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Shopping My Closet

001  Shopping My Closet!

  I received a compliment from a friend the other day on the outfit I was wearing.

  When she asked where I got it I replied “I shopped my closet”.

  My friend asked where this shop was located and I repeated to her that what I was wearing came from my closet and that I had just “shopped my own closet”!

I explained further that I was not working much these days, basically just delivering some part time Training.  I was transitioning into retirement mode and trying to cut back on spending and part of my restraint program involved a personal challenge to stop buying unnecessary clothing.

I have always loved fashion and take great pleasure in shopping for clothes. The result was a closet bulging with so many items I had a tough time finding ‘anything to wear’!

New items would be purchased and added to the already overflowing closet and although I did on rare occasions clear out that which I didn’t fit or wear much I knew that I had more than enough to wear without buying more.

Shopping, although fun and therapeutic at times, had become a costly habit for me!

014My closet is not large and yet it isn’t too small either and I knew it wasn’t more space I needed.
I needed to organize the space I already had.

Organizing my closet space would aid my motivation to ‘shop my closet’ instead of a store.

I devised a plan to clean out my closet and organize it in a way that I could clearly see and find outfits that I actually wore.

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In the past I had thought about removing seasonal clothes however it seemed like too much work at the time. In spite of this I started with the removal process and I eventually removed EVERYTHING with the intention of only putting back what I actually wore regularly!

 Having freed up some space allowed me to spread out my outfits and be able to clearly see what I had available to wear. I tried on everything and if the buttons were bulging or the waistline too tight they were sent off to the Thrift Shop.  Interestingly, I did not come across any items that were too loose, just too tight!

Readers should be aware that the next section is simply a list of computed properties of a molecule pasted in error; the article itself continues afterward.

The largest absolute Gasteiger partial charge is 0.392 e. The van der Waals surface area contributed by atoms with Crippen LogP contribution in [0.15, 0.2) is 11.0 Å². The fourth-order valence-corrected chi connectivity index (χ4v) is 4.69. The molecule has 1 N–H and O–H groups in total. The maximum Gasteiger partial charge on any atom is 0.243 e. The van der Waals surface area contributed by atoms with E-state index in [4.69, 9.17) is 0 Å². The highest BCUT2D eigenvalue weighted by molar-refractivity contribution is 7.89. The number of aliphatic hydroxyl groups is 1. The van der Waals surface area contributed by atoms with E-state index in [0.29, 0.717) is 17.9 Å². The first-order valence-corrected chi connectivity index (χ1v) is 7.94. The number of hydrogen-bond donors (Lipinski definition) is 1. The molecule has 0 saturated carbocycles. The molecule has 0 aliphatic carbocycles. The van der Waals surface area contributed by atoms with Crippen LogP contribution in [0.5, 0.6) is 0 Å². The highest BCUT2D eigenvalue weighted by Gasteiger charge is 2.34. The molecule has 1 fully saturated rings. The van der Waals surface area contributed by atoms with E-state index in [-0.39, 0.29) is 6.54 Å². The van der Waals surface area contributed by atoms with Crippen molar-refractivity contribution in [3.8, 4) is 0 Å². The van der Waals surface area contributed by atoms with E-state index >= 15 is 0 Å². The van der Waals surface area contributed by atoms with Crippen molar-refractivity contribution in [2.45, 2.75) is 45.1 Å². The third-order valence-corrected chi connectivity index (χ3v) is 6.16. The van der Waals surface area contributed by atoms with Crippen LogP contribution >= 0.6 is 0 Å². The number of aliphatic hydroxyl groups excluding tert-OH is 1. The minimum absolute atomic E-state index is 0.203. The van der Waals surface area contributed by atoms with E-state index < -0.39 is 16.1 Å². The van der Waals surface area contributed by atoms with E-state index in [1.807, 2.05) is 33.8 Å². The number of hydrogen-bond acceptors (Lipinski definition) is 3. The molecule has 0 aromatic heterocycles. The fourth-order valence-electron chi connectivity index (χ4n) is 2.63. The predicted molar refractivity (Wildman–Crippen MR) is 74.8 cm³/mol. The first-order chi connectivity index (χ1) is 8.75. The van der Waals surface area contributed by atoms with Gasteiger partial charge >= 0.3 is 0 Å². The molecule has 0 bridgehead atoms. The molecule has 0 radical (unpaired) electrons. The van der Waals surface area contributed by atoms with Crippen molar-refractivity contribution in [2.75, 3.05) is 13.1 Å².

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I found things that I had forgotten I had. I discovered ‘shamefully’, outfits I had never worn.

I had more than enough to wear and the best things were jammed in where I couldn’t even see them!

 So now that I have completed this mountainous task I can ‘shop my closet’ and revisit items that are like new.

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So take a peek in my closet and think of me the next time you say

“I have nothing to wear” and consider “shopping YOUR closet”!

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6 Comments

Posted by on July 9, 2013 in Open for Discussion

 

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FOLK ART

FOLK ART

FOLK ART

Traditionally Folk Art is the work of untrained craftsmen.  There is a strong functional and practical element to Folk Art.  Utilizing the long winter hours, farmers would build new tools and whirligigs for the farm while the women would gather together and create quilts. 

Folk Art reminds us that art has a place in the simplest of homes. Combining a love of color and an inventive spirit with a creative flair, Folk Artists are perhaps untrained and yet demonstrate imaginative, artistic talent.  066

Primitively crafted and often roughly painted, Folk Art offers a bit of charm and whimsy but is meant to be practical and utilitarian and for me using reclaimed wood for Folk Art satisfies my need to be creative.  I enjoy taking a cast off piece of wood, cutting, painting and repurposing it as something whimsical, fun and playful.  Folk Art pieces are fun to create, and of course it’s very gratifying if others enjoy them as well!

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The simplest and most common example of Folk Art is the wind-driven whirligig.  The word whirligig is derived from two Old English words whirlen (to whirl) and gigg (top) meaning to literally ‘whirl a top’.

The American version of the wind driven whirligig probably originated with the immigrant population of the United Kingdom as whirligigs are mentioned in early American colonial times. ???????????????????????????????

By the latter half of the 19th century constructing wind driven whirligigs had become a pastime and art form.  Craftsman from the southern Appalachians continued to produce whirligigs into the 20th century. During the great depression there was resurgence of whirligigs by craftsman and amateurs which was attributed to the need for ready cash.

A wind-driven whirligig transfers the energy of the wind into either a simple release of kinetic energy through rotation or a more complicated transfer of rotational energy.  The whirligig can be either a simple or a more complicated mechanism that produces repetitive motions and/or creates sounds. The wind simply pushes on the whirligig turning one part of it and setting it into motion by using inertia.